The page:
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Biochemistry. 2010 Apr 6;49(13):2768-77. doi: 10.1021/bi100158s.

Mycobacterium tuberculosis Rv0899 adopts a mixed alpha/beta-structure and does not form a transmembrane beta-barrel.

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  • 1Sanford Burnham Medical Research Institute, 10901 North Torrey Pines Road, La Jolla, California 92037, USA.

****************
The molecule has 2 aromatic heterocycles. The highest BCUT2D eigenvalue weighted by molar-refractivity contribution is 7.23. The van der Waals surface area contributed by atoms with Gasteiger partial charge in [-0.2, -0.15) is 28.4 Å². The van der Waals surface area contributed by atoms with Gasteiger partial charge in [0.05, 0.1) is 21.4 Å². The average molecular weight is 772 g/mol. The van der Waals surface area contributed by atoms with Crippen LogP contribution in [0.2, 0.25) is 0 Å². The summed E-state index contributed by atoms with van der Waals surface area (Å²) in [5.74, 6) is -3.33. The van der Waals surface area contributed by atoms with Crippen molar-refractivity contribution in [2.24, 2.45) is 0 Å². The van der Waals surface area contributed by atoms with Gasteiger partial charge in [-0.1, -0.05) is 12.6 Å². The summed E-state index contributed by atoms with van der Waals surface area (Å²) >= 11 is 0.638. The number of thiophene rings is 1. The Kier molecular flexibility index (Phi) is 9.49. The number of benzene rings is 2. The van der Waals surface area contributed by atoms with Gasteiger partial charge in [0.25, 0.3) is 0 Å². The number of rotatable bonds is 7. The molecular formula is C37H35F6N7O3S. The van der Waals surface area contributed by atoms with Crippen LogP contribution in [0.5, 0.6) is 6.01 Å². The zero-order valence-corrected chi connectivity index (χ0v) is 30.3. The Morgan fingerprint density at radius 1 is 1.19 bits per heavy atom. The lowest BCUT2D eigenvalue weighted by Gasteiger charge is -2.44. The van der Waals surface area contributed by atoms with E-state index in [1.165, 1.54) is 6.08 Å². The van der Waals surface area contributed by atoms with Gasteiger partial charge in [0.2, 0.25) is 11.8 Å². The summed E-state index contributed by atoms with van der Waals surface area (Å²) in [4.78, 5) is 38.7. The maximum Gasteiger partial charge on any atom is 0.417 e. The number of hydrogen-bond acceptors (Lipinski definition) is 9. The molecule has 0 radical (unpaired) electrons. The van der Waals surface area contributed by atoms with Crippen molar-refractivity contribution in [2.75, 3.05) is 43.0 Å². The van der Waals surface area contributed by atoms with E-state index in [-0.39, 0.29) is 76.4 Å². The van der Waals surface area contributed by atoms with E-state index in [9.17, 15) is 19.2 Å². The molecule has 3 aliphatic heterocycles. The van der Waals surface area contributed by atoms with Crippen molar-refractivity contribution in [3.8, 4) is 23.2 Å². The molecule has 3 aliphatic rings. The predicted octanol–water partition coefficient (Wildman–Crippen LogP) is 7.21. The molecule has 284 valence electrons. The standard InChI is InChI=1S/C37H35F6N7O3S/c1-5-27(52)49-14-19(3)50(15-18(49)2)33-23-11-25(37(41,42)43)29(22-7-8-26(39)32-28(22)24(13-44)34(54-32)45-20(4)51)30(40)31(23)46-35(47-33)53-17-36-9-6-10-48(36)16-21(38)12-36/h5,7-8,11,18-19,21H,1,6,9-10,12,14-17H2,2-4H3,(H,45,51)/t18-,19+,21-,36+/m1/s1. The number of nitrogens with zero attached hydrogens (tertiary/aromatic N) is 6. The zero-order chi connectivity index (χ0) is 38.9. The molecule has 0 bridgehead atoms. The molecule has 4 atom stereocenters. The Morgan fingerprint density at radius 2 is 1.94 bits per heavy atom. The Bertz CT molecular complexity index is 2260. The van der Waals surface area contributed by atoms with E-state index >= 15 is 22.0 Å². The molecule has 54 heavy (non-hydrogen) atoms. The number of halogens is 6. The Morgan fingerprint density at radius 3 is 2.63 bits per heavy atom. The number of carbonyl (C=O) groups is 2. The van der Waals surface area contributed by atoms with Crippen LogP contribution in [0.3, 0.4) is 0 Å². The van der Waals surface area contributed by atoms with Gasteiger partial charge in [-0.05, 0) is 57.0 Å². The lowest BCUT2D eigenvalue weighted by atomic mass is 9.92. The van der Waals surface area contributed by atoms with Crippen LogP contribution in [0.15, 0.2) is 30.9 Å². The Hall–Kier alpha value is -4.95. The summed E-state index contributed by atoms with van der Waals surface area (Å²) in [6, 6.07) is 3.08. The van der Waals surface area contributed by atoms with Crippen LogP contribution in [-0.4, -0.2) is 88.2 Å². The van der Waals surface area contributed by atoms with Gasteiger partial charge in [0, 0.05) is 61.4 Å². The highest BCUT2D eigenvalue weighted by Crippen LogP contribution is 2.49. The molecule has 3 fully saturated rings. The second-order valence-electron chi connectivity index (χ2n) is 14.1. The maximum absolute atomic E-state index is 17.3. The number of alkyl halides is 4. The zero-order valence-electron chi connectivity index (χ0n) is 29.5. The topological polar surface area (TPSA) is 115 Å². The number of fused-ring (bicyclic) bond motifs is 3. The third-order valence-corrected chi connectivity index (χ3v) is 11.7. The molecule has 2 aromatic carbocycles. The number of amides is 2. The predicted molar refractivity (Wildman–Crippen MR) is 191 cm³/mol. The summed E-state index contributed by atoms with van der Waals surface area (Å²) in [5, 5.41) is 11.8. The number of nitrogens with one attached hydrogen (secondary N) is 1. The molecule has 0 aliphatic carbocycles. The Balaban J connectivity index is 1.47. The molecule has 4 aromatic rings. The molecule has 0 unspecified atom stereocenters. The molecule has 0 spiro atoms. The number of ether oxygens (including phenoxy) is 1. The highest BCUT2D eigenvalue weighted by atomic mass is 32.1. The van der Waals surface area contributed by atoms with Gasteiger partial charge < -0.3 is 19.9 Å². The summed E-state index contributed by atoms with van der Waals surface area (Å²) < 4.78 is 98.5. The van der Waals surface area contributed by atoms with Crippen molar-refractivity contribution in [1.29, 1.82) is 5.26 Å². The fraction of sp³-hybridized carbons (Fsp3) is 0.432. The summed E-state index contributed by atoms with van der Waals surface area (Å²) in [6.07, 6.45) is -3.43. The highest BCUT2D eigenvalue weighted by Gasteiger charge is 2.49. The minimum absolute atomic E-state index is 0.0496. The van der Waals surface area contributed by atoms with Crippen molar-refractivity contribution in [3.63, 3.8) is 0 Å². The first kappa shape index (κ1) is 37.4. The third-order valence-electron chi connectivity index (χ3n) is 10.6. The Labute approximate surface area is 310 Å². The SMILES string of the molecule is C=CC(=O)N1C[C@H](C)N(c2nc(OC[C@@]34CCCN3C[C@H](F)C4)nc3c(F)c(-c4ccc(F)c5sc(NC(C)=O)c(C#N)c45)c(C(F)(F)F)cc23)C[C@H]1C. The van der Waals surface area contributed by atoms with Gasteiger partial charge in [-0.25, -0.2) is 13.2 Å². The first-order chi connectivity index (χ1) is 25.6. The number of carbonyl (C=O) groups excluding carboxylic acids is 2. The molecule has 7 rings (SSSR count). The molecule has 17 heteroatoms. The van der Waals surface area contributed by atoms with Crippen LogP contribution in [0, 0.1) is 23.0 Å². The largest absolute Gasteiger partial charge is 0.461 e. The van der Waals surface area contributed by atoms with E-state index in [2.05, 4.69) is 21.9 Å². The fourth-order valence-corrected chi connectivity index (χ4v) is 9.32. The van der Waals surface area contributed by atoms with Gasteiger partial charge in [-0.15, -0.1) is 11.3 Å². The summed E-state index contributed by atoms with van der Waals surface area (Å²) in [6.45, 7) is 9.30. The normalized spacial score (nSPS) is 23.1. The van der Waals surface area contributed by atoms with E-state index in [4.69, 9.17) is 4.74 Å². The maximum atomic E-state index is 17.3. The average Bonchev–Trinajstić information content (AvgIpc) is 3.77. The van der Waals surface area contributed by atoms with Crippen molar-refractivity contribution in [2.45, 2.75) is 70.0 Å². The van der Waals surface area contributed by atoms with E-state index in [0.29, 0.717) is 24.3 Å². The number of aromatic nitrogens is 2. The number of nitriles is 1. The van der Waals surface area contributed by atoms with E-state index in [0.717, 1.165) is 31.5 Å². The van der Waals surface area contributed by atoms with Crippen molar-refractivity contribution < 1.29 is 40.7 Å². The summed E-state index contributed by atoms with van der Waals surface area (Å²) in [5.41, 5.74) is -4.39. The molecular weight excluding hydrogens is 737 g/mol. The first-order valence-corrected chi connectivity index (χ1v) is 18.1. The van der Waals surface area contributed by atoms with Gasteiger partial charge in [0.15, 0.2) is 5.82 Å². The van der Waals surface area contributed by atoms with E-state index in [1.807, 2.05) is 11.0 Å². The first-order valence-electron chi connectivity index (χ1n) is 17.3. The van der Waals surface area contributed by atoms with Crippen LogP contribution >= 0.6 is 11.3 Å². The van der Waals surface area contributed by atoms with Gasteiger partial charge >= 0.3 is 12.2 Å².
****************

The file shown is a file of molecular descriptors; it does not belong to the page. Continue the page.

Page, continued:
The membrane protein Rv0899 (OmpATb) from Mycobacterium tuberculosis, has been proposed to act as an outer membrane porin and to contribute to the bacterium's adaptation to the acidic environment of the phagosome during infection. The gene is restricted to pathogenic mycobacteria and, thus, is an attractive candidate for the development of anti-tuberculosis chemotherapy. The 326-residue protein contains three domains: an N-terminal domain (residues 1-72) that includes a sequence of 20 hydrophobic amino acids required for membrane translocation, a central B domain (residues 73-200) with homology to the conserved putative lipid-binding BON (bacterial OsmY and nodulation) superfamily, and a C domain (residues 201-326) with homology to the OmpA-C-like superfamily of periplasmic peptidoglycan-binding sequences, found in several types of bacterial membrane proteins, including in the C-terminus of the Escherichia coli outer membrane protein OmpA. We have characterized the structure and dynamics of the B and C domains and have determined the three-dimensional structure of the B domain. Rv0899 does not form a transmembrane beta-barrel. Residues 73-326 form a mixed alpha/beta-globular structure, encompassing two independently folded modules corresponding to the B and C domains connected by a flexible linker. The B domain folds with three parallel/antiparallel alpha-helices packed against six parallel/antiparallel beta-strands that form a flat beta-sheet. The core is hydrophobic, while the exterior is polar and predominantly acidic. The structure of a BON homology domain is revealed here for the first time. In light of this unexpected structure, it is hard to reconcile an outer membrane porin activity with the central domain of the protein. The structure of the B domain and the overall architecture of the protein suggest alternative modes of membrane association.

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